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Clematis

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Clematis plants come in endless forms and colors: large, sturdy vines up to 30’ high or smaller vines, 6’ – 8’, suitable for containers; big, bold expansive or delicate bell-shaped flowers. Some varieties bloom in spring, some in summer or fall. For best results, purchase container-grown plants with multiple stems, healthy green growth, and a root system that fills the container.

Clematis Require:

  • 6 hours of full sun each day (generally)
  • cool, moist, shaded roots
  • well-drained, fertile soil
  • support - a trellis, arbor, post or fence
  • regular feeding and watering
  • some pruning at the right time, depending on the type (See chart)

How to Plant

  1. Test the pH level of the soil. Clematis prefer a pH of 6.5 - 7.0.
  2. Provide support for the vine at planting. This helps prevent injury to stems.
  3. Cut stems of the plant back to 12” to minimize breakage during planting and to encourage branching.
  4. Prepare a planting hole 2’ in diameter. Loosen all the soil within a 2’ diameter circle to a depth of 2’.
  5. Estimate the volume of soil in the planting hole. Substitute 1/3 of the volume with compost or well-rotted manure. DO NOT use fresh manure.
  6. Remove enough soil from the center of the hole to accommodate the plant’s root ball PLUS another 3” – 4” in depth.
  7. Set the plant in the hole so that the crown (where stems meet the roots) will be buried 3” – 4” below the surface of the soil.
  8. Fill in around the roots with amended soil. Tamp the soil firmly to eliminate air pockets.
  9. Apply 1 gallon of water when 2/3 of the soil is filled in. Continue to fill in to the soil line, then apply 2 more gallons of water.

Tips for Success

  • Fertilize clematis in April, June and August with a general purpose, balanced fertilizer.
  • Water once a week, deeply, during dry spells.
  • Underplant clematis with low-growing annuals, such as violas, or cover a 4’ – 6’ diameter area with mulch or flat stones to keep roots shaded and cool.
  • Keep mulch 8” away from the base of clematis stems to prevent stem wilt.
  • Protect the plant from mowers and trimmers. Install a barrier, such as hardware cloth, around the base of the plant, 8” away from stems.

Clematis Wilt Management

Prevent breakage and injury to stems. Look for blackened or wilted areas along the stems. Cut any affected stems back to the soil line. Healthy new stems will emerge from the crown. Dispose of diseased stems in a sealed plastic bag.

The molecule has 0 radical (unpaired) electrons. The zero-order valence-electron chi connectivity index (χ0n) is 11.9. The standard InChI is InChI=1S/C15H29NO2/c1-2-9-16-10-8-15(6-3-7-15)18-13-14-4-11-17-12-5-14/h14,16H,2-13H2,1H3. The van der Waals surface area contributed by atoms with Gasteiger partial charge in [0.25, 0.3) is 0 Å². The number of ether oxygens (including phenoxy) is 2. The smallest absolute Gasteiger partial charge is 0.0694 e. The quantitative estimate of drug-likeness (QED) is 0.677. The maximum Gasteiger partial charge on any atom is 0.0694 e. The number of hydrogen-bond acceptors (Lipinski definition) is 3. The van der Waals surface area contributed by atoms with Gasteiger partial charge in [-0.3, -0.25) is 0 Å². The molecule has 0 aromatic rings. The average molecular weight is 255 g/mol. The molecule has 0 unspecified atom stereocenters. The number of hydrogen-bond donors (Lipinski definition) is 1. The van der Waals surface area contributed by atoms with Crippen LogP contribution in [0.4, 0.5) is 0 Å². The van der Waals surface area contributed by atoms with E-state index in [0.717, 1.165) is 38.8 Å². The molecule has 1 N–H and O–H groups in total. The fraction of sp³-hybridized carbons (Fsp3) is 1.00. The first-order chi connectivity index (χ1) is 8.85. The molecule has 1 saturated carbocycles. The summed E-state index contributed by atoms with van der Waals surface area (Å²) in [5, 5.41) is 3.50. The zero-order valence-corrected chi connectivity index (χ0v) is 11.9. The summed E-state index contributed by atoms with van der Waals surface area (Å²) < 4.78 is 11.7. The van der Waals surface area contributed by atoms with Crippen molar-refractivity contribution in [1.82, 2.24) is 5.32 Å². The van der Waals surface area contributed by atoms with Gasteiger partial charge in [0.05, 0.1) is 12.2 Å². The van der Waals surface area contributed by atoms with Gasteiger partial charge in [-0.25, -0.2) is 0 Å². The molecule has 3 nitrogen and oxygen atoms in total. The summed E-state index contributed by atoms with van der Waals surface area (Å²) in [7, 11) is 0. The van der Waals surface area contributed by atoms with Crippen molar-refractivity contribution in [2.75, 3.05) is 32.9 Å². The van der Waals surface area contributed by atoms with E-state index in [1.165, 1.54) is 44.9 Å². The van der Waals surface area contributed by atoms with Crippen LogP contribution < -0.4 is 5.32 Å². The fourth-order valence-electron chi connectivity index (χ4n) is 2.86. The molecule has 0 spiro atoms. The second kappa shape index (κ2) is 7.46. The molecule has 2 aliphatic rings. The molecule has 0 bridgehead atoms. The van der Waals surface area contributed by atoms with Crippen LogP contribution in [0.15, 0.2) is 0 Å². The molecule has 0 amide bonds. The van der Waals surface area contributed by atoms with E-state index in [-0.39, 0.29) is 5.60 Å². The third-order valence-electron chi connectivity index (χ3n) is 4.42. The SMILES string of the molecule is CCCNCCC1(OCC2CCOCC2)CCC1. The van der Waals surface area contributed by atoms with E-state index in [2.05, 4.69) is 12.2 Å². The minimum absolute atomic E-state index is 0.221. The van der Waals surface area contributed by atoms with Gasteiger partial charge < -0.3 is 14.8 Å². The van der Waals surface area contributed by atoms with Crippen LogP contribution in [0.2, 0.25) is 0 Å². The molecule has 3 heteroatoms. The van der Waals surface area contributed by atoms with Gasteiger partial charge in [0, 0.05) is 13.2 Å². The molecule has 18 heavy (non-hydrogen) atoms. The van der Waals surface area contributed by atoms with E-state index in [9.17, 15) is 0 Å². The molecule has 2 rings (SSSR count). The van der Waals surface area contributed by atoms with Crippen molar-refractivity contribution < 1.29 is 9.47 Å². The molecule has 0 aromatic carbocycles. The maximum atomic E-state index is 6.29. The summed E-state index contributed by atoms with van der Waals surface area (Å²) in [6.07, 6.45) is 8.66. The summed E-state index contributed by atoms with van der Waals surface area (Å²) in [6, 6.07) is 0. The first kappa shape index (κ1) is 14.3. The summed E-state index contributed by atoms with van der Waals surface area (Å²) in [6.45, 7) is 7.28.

Clematis Types Bloom Time Flowering Characteristics Best Time to Prune

Group One

Early Flowering

April - May Flowers appear from buds produced the previous season. Examples: C. alpina, ‘Stolwijk Gold’, C. macropetala, C. armandii, C. montana In late June and July, immediately after flowering, prune lightly to control size and to remove broken, weak or dead stems. Prune annually, no later than the end of July.

Group Two

Large-flowered hybrids, often with two flushes of bloom

June - July Flowers appear first from buds produced the previous season and then on new growth. Examples: ‘Nelly Moser’, ‘Henryi” , ‘Niobe’, and many others! In February or March, remove dead and weak stems, then cut back remaining stems to the topmost pair of large, plump green buds – anywhere from a few inches or a few feet from the tip of the stem.

Group Three

Late-flowering

Mid-June through Fall Flowers appear on the last 2’ – 3’ of new growth in early summer to fall. Examples: C. florida ‘Plena’ and ‘Sieboldii’, C. x jackmanii ‘Superba, and‘ Comtesse de Bouchaud’ In early spring, after buds swell, cut each stem to a height of about 2’ - 3’. Leave at least two pairs of buds on each stem.

Resources

http://ag.umass.edu/resources/home-lawn-garden
http://www.mass.gov/agr/massgrown/
www.massflowergrowers.com

Last Updated: 
Apr 4, 2012
Topics: 
Home Lawn & Garden
Home Lawn and Garden topics: 
Flowers